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Jussie Smollett Turns Over 'Limited And Heavily Redacted' Phone Records In Probe Of Alleged Attack

CHICAGO (CBS) -- Chicago police are analyzing several new pieces of evidence in the alleged attack on "Empire" actor Jussie Smollett; including cell phone records, and a half-empty bottle that smells like bleach.

Police have said the 36-year-old actor was walking home from a Subway restaurant in Streeterville around 2 a.m. on Jan. 29, when two men attacked him near his apartment.

Smollett told police his attackers yelled racist and homophobic slurs, put a noose around his neck, and doused him with a chemical sources said appears to have been bleach. Police said Smollett -- an openly gay African American actor and singer -- told investigators he was on the phone with his manager during the attack, but Smollett and his manager both have refused to turn over their phones.

Tuesday morning, police confirmed Smollett now has turned over "limited and heavily redacted" phone records to detectives. Police might reach out to Smollett for more information.

"We are very appreciative of the victim's cooperation. However, the records provided do not meet the burden for a criminal investigation, as they were limited and heavily redacted. Detectives may be following up with the victim to request additional data to corroborate the investigative timeline," Chicago police stated in an email.

Chicago Police Department spokesman Anthony Guglielmi said Smollett turned over a PDF file containing a redacted record of phone calls, but he said the redactions were "extreme."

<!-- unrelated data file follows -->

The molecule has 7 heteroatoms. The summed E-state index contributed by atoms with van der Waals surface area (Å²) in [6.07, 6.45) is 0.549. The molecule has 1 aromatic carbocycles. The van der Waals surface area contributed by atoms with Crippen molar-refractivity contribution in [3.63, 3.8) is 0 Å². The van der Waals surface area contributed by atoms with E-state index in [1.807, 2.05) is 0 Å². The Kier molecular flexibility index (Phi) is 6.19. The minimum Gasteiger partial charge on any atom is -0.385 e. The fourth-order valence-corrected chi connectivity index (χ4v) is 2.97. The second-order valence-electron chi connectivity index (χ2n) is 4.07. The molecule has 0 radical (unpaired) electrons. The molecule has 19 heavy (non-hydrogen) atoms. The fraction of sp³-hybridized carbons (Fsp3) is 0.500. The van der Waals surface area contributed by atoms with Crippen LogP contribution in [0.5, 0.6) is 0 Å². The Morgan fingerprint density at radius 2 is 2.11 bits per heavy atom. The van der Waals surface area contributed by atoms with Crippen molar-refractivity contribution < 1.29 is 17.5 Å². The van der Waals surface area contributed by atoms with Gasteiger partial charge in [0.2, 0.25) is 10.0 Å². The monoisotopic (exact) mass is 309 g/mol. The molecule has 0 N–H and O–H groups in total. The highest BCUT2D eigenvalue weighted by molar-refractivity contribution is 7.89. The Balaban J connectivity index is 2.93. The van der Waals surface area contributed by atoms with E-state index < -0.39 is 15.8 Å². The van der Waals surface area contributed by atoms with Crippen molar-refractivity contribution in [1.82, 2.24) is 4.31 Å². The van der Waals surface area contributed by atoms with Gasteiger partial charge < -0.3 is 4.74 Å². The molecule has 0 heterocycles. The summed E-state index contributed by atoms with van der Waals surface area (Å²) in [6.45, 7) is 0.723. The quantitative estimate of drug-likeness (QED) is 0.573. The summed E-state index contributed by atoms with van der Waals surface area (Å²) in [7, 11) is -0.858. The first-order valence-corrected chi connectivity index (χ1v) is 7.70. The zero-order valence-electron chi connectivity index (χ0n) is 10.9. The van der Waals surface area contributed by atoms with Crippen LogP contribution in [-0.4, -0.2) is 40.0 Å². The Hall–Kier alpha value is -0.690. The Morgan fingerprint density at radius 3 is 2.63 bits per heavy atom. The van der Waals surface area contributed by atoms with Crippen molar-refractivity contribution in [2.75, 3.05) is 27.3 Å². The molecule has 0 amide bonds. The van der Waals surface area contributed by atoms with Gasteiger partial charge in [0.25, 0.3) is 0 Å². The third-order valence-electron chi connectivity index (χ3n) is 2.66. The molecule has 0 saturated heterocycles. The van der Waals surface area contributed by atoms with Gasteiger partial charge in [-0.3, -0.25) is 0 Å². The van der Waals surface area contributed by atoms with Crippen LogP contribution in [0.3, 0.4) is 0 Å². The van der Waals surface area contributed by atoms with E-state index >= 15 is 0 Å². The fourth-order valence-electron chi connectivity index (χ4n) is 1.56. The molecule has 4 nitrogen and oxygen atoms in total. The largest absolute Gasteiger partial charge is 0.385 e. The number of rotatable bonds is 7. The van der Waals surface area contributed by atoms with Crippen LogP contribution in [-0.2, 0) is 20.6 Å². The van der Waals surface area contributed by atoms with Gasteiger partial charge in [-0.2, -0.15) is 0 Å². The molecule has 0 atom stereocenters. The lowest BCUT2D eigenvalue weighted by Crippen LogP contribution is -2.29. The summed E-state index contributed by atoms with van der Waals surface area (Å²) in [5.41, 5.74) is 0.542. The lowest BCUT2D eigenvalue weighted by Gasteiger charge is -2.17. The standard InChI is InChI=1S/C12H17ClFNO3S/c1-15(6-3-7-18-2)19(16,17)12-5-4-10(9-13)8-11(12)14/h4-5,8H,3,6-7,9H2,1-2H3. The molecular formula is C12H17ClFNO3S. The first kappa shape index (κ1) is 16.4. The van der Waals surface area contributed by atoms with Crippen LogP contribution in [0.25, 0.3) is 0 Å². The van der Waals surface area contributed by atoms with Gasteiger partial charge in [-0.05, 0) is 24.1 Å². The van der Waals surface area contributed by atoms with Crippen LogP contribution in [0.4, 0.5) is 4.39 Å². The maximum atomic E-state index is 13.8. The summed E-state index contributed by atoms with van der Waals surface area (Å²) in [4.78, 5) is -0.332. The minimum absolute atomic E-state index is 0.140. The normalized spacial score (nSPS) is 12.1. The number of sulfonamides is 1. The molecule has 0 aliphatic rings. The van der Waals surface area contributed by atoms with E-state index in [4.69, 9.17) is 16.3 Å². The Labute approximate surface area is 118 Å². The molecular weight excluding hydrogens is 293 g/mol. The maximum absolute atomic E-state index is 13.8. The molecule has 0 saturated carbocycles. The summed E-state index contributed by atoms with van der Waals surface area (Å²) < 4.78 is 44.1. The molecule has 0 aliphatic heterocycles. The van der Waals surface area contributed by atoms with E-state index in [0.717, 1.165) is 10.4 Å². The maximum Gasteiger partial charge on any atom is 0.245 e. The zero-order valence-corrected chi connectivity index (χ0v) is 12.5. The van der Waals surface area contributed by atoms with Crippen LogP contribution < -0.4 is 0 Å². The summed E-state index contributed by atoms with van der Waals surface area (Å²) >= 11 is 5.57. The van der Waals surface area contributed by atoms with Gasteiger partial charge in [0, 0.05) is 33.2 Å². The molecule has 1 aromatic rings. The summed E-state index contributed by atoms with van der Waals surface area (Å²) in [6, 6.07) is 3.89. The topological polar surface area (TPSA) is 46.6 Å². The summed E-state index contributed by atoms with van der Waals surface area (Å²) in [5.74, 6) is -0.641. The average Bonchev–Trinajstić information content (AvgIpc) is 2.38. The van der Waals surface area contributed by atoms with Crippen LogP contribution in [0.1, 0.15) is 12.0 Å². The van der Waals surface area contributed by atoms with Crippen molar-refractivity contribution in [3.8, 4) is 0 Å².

The records include the hour before the alleged attack.

"Superintendent Johnson has been clear from day one that Jussie is a victim," said Smollettt's spokesman, Peter Larsen. "Any redacted information was intended to protect the privacy of personal contacts or high-profile individuals not relevant to the attack."

Meantime, police also are investigating a half-empty hot sauce bottle with a clear liquid in it, which recently was found near the scene of the alleged attack. Sources said the bottle smelled like bleach, which might corroborate Smollett's claim his attackers poured a liquid chemical on him.

The bottle was not found during early evidence searches, but discovered later by a newspaper reporter.

It is unclear if it's related to the attack. Police turned it over to an FBI technical assistance team.

Thus far, police have said they have no reason to doubt Smollett's allegations, and are not investigating him.

Police have said there is no video of the attack, but they do have video from the building where Smollett lives, which shows him entering his apartment with what appears to be a noose around his neck.

Two days after the alleged attack, police said video from other cameras in the area showed "potential persons of interest" wanted for questioning. So far, police have been unable to identify them.

Detectives also are trying to determine the origin of the rope used in the alleged attack. Investigators are trying to determine where it came from, or where it might have been purchased.

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